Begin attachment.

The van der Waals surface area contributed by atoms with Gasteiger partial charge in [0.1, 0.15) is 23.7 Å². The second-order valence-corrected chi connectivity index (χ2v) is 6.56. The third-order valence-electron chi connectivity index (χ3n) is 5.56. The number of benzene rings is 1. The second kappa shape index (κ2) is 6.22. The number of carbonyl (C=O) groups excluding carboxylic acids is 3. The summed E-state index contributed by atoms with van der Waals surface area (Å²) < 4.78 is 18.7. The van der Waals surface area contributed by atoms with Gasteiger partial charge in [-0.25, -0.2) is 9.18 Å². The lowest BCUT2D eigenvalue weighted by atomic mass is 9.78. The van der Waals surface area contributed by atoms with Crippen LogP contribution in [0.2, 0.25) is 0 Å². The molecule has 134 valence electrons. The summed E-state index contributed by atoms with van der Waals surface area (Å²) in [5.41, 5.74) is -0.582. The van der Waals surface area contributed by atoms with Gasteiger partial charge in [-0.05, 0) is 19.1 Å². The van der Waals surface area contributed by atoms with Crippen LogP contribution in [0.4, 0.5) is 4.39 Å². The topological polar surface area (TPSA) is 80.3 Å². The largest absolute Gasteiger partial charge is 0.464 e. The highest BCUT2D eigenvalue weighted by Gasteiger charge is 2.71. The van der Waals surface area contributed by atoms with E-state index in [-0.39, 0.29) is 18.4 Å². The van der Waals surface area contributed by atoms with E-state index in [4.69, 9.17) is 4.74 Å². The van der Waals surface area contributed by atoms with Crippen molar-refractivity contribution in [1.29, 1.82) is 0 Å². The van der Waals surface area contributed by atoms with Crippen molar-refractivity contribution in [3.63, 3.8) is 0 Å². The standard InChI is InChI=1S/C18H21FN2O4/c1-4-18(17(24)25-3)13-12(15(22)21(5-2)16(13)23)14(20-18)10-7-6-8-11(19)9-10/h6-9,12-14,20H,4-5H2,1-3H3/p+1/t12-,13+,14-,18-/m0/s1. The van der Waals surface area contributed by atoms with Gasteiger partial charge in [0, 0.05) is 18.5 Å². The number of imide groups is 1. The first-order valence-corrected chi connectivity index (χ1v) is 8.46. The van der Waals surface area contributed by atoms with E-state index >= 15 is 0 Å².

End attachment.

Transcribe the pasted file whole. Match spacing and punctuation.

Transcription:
The van der Waals surface area contributed by atoms with Gasteiger partial charge in [0.1, 0.15) is 23.7 Å². The second-order valence-corrected chi connectivity index (χ2v) is 6.56. The third-order valence-electron chi connectivity index (χ3n) is 5.56. The number of benzene rings is 1. The second kappa shape index (κ2) is 6.22. The number of carbonyl (C=O) groups excluding carboxylic acids is 3. The summed E-state index contributed by atoms with van der Waals surface area (Å²) < 4.78 is 18.7. The van der Waals surface area contributed by atoms with Gasteiger partial charge in [-0.25, -0.2) is 9.18 Å². The lowest BCUT2D eigenvalue weighted by atomic mass is 9.78. The van der Waals surface area contributed by atoms with Crippen LogP contribution in [0.2, 0.25) is 0 Å². The molecule has 134 valence electrons. The summed E-state index contributed by atoms with van der Waals surface area (Å²) in [5.41, 5.74) is -0.582. The van der Waals surface area contributed by atoms with Gasteiger partial charge in [-0.05, 0) is 19.1 Å². The van der Waals surface area contributed by atoms with Crippen LogP contribution in [0.4, 0.5) is 4.39 Å². The topological polar surface area (TPSA) is 80.3 Å². The largest absolute Gasteiger partial charge is 0.464 e. The highest BCUT2D eigenvalue weighted by Gasteiger charge is 2.71. The van der Waals surface area contributed by atoms with E-state index in [-0.39, 0.29) is 18.4 Å². The van der Waals surface area contributed by atoms with E-state index in [4.69, 9.17) is 4.74 Å². The van der Waals surface area contributed by atoms with Crippen molar-refractivity contribution in [1.29, 1.82) is 0 Å². The van der Waals surface area contributed by atoms with Crippen molar-refractivity contribution in [3.63, 3.8) is 0 Å². The standard InChI is InChI=1S/C18H21FN2O4/c1-4-18(17(24)25-3)13-12(15(22)21(5-2)16(13)23)14(20-18)10-7-6-8-11(19)9-10/h6-9,12-14,20H,4-5H2,1-3H3/p+1/t12-,13+,14-,18-/m0/s1. The van der Waals surface area contributed by atoms with Gasteiger partial charge in [0, 0.05) is 18.5 Å². The number of imide groups is 1. The first-order valence-corrected chi connectivity index (χ1v) is 8.46. The van der Waals surface area contributed by atoms with E-state index >= 15 is 0 Å².